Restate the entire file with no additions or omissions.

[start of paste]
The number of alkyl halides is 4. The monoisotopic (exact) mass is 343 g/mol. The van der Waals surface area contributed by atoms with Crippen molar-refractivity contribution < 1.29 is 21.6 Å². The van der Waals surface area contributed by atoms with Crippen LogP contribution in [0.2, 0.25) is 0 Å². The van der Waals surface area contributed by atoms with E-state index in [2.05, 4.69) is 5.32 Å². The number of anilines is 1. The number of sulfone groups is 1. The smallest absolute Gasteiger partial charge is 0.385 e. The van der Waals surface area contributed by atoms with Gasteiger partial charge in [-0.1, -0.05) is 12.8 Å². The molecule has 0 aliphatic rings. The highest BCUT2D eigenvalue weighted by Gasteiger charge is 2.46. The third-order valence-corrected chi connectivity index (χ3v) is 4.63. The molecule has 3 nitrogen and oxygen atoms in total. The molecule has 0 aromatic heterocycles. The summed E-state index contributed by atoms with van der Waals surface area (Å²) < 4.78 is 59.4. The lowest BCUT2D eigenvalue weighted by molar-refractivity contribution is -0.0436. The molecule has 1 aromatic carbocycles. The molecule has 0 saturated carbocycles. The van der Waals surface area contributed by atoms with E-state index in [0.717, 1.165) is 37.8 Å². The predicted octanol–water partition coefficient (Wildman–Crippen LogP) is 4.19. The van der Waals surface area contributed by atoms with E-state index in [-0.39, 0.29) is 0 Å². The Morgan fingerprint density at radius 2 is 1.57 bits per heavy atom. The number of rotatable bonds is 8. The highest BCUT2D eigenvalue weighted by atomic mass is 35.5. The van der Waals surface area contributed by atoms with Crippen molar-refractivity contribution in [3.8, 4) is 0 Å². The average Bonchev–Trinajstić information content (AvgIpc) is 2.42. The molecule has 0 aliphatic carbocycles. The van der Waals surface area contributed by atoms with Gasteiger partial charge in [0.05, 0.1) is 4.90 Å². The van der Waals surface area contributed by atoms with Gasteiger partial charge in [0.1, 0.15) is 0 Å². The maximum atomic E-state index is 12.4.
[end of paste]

The number of alkyl halides is 4. The monoisotopic (exact) mass is 343 g/mol. The van der Waals surface area contributed by atoms with Crippen molar-refractivity contribution < 1.29 is 21.6 Å². The van der Waals surface area contributed by atoms with Crippen LogP contribution in [0.2, 0.25) is 0 Å². The van der Waals surface area contributed by atoms with E-state index in [2.05, 4.69) is 5.32 Å². The number of anilines is 1. The number of sulfone groups is 1. The smallest absolute Gasteiger partial charge is 0.385 e. The van der Waals surface area contributed by atoms with Gasteiger partial charge in [-0.1, -0.05) is 12.8 Å². The molecule has 0 aliphatic rings. The highest BCUT2D eigenvalue weighted by Gasteiger charge is 2.46. The third-order valence-corrected chi connectivity index (χ3v) is 4.63. The molecule has 3 nitrogen and oxygen atoms in total. The molecule has 0 aromatic heterocycles. The summed E-state index contributed by atoms with van der Waals surface area (Å²) < 4.78 is 59.4. The lowest BCUT2D eigenvalue weighted by molar-refractivity contribution is -0.0436. The molecule has 1 aromatic carbocycles. The molecule has 0 saturated carbocycles. The van der Waals surface area contributed by atoms with E-state index in [0.717, 1.165) is 37.8 Å². The predicted octanol–water partition coefficient (Wildman–Crippen LogP) is 4.19. The van der Waals surface area contributed by atoms with E-state index in [-0.39, 0.29) is 0 Å². The Morgan fingerprint density at radius 2 is 1.57 bits per heavy atom. The number of rotatable bonds is 8. The highest BCUT2D eigenvalue weighted by atomic mass is 35.5. The van der Waals surface area contributed by atoms with Crippen molar-refractivity contribution in [3.8, 4) is 0 Å². The average Bonchev–Trinajstić information content (AvgIpc) is 2.42. The molecule has 0 aliphatic carbocycles. The van der Waals surface area contributed by atoms with Gasteiger partial charge in [0.05, 0.1) is 4.90 Å². The van der Waals surface area contributed by atoms with Gasteiger partial charge in [0.1, 0.15) is 0 Å². The maximum atomic E-state index is 12.4.